Every number is interesting. Suppose there were uninteresting numbers. Then there would be a smallest one. But this is an interesting property, contradicting the supposition. By *reductio ad absurdum*, there are none!

This is the hundredth “That’s Maths” article to appear in *The Irish Times* [TM100, or search for “thatsmaths” at irishtimes.com]. To celebrate the event, we have composed an ode to the number 100.

** A Ton of Wonders**

The number familiarly known as a ton

Comprises two zeros appended to one.

It holds, in its five score of units, great store

Of marvel and mystery and magic and more.

Take 1, 2, 3, 4; add them up to make 10.

Then square to one, zero and zero again.

Now square 1, square 7 and double the deuce;

The four squares together one hundred produce.

Pythagoras knew, with sides 6, 8 and 10,

A trigon would have a right angle and then,

The squares of the 6 and the 8 being paired,

Make a century for the hypotenuse squared.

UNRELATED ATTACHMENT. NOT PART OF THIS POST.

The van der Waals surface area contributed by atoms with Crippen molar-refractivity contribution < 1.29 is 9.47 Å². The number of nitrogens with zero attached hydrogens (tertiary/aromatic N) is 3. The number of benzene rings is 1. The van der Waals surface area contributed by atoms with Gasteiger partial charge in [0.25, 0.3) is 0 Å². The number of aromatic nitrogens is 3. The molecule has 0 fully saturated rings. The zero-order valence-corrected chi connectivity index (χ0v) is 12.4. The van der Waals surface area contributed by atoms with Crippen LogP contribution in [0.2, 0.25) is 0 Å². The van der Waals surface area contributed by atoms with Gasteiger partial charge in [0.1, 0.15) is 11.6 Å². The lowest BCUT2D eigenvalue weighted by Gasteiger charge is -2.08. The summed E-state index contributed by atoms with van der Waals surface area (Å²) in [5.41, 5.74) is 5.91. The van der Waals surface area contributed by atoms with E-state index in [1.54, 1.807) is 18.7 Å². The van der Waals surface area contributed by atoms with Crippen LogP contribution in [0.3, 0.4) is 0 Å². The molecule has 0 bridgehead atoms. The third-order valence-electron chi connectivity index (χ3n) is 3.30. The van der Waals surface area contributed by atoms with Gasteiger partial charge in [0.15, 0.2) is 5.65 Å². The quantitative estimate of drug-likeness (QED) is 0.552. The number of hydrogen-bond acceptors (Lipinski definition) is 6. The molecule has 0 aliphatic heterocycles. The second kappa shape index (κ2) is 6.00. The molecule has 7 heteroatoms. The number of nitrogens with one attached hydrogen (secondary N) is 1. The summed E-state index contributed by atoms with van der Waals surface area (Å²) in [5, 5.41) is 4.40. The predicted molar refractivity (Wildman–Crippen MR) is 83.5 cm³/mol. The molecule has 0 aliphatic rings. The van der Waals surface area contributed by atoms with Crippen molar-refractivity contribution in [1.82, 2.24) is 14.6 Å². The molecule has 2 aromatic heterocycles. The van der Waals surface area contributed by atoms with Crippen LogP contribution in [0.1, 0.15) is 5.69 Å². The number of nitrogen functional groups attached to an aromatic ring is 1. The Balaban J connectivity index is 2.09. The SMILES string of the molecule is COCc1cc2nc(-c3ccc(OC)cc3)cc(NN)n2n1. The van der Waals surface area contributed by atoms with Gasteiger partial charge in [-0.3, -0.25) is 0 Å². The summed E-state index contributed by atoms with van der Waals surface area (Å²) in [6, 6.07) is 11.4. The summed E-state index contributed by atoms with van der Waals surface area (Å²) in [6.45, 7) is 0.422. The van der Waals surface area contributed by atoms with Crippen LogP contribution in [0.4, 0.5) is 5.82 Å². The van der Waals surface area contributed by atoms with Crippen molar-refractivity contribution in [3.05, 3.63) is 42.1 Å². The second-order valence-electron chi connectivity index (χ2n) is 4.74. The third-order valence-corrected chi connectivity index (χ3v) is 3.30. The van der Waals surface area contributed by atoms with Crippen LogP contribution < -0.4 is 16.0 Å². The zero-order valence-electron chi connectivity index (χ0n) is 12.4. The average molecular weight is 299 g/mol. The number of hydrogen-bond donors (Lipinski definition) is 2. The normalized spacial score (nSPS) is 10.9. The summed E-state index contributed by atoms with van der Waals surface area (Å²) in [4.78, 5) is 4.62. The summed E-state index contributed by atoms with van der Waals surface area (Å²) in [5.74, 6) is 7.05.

The cubes of the first four whole numbers combine

To total one hundred, and not ninety-nine.

With Goldbach to guide us, a century splits

as a sum of two primes, with a half-dozen fits.

The nine smallest primes up to twenty-and-three

Will sum to precisely a ton, you’ll agree.

Now add all odd numbers from 1 to 19:

A sum of a centum again will be seen.

A number is ‘Leyland’ if *m* to the *n*

Plus *n* to the *m* gives the number again.

One hundred is such, as we easily shew,

When *m* equals 6, and *n* equals 2.

One hundred is thrice thirty-three-and-a-third

With many more forms that are much more absurd:

Take a ton from its square: then the iterate root

Brings you back to one hundred without any doubt.

A ton can be made from irrationals too

And even the powers of transcendents will do:

One hundred is *e* plus the fourth power of *π*

(albeit this estimate’s slightly too high).

And what of partitions? Of sums there are more

than one-ninety million to make up five score.

This number produces, when broken asunder,

A cornucopia of wealth and of wonder.